Fondue on the firing range
In early October, fresh from working on a NATO exercise off the French Riviera, I took a train to the middle of Switzerland. I found it hard to explain what I was up to, even to military people. The best I could do was to say that I was “going to an airshow up an alp”.
Actually, that doesn’t really describe it. The full name of the event I was attending is Fliegerschiessen Axalp or Air Force Shooting Axalp, held on a firing range 2240m above sea level in the Swiss Alps east of Interlaken.
Neutral Switzerland maintains a small but well-trained air force equipped with F/A-18C Hornet and F-5E Tiger II fighters, mainly used for air defence and air policing. The F-5s are flown by reservist pilots. The Schweizer Luftwaffe has limited air-to-ground weapons but emphasises aerial strafing, which is fairly old-school in this day and age.
The Axalp event is the annual opportunity to demonstrate to VIPs, the public and potential aggressors their capability to blast mountain passes accurately with small amounts of lead. If the Austrians ever choose to invade via Liechtenstein, they had better watch out.
There are several ways to do Axalp, which usually has two training days and two public days, although this year one of the latter was rained off. If you can find a room, stay in the village of Axalp on an alpine clearing 1.5km above the valley and start the climb to the viewing point when you like.
Otherwise you have to get up early.
As the narrow road to the village closes to cars at 5am, the keen visitors will have driven up earlier and started their walk in the dark. For me, staying in the chocolate-box lakeside town of Brienz, 566m (1857ft) above sea level, I caught the 7am shuttle bus to Axalp village (1539m/5050ft) and then a chairlift to 1905m (6250ft). Many people decided to forgo the lift and its queue for a hike on winding paths, adding another 90min to the climb.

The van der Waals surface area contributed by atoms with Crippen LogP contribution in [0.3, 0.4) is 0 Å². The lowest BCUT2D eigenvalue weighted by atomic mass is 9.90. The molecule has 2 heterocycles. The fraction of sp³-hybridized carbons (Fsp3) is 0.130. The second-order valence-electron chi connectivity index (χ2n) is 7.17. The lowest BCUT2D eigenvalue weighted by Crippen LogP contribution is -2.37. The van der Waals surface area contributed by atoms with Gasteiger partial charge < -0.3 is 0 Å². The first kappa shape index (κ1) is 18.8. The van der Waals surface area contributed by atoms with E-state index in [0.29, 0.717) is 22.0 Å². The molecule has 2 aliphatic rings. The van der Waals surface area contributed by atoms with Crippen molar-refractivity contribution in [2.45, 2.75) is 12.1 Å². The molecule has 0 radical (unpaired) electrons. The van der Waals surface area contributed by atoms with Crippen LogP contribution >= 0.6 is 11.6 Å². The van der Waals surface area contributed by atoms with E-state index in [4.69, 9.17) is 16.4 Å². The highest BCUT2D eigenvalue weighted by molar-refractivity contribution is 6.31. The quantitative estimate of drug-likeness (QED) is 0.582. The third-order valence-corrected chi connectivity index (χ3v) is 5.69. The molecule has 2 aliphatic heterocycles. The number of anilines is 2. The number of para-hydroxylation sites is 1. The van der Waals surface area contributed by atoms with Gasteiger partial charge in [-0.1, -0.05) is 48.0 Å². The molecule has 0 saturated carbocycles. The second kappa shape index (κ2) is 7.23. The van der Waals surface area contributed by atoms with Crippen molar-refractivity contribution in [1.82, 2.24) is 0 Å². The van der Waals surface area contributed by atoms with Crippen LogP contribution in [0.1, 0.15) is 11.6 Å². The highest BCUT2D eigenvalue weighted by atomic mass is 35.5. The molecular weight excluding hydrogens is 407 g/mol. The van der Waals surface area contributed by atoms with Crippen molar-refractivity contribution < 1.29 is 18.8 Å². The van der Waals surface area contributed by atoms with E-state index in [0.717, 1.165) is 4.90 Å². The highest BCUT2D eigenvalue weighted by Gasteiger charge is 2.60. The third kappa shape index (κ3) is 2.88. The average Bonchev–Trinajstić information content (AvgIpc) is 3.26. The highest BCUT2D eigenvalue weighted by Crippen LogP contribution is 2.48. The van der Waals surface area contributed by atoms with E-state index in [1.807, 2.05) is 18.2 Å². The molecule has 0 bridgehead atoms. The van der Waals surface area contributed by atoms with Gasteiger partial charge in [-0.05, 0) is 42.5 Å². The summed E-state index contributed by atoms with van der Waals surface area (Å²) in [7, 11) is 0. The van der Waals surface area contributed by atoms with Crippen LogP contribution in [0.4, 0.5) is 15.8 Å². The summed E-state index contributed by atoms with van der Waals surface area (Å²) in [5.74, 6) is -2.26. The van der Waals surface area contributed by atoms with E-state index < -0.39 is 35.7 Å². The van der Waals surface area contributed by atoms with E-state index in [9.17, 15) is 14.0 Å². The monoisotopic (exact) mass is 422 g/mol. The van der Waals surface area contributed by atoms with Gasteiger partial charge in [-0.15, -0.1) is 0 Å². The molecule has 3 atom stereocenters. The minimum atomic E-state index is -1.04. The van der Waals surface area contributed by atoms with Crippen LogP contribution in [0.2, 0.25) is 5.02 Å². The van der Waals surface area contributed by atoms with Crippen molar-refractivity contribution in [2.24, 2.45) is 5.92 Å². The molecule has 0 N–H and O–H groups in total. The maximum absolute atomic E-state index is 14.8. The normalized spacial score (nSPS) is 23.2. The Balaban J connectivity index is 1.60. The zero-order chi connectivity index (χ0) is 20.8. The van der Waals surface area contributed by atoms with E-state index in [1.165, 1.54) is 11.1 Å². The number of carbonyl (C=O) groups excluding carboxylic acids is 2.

Then the hike began, following the crowds along muddy paths and over loose rocks. The surface is pockmarked by frost action, so the going is sometimes more jumps from hummock to hummock than walking. Despite the terrain, I fell over only once.
At about 9am the first jets appear overhead for their practice runs. This is why the real enthusiasts start before dawn, so they can get into the best photo positions before the first aircraft arrive. Pairs of F-5Es dive for the mountain above. Short crackling burps from their 20mm cannon can be heard as they disappear from view.
The hikers plough on between runs, inspired by the spectacle above. The F-5s are followed by Hornets, whose M61 rotary cannon makes a different noise — a rattle, a pause and a viiiiip, leaving a thin white trail punctuated by smoke puffs. The steepest part of the climb has a gradient of 55 percent, broken by some permanent metal steps and a guide rope through a narrow rocky channel.
Now I can’t claim to be that young any more or ever having been very fit, but with a few short rests and regular restorative fruit juice and chocolate I made it to the top without dying. Some other people found it harder going and an American boy was heard to tell his father he’d rather be at school.
It reminded me of climbs around Arthur’s Pass when I was a geography student at Canterbury many moons ago, but as far as I can recall the Sugarloaf at Cass didn’t have a tent selling bratwurst and beer at its summit.
The first viewing point and food tent is on a hilltop called the Brau, and many choose to stop here for the day. Beyond that is another steep slope to the Tschingel, which looks down to a saddle and back up to the observation post or KP.
Here is a permanent building for the range observers and a fenced-off enclosure, reached by a cable car with very few gondolas, or by helicopter, which is how the majority of VIP guests have arrived. A steady succession of Eurocopter Super Pumas and Cougars shuttles people from Meiringen air base nearly 2km below.
The morning fog over the valley below eventually burns off, giving an excellent view of the turquoise blue lake below and Brienz, where I started this morning. All around are jagged peaks, most of them bare in the early autumn, but there is plenty of snow on the higher north-facing slopes.
By 11am, although events don’t start for two hours, about 7000 people are settling down for the show, admiring the view and watching the helicopters, drinking beer and eating bratwurst bought from the tents.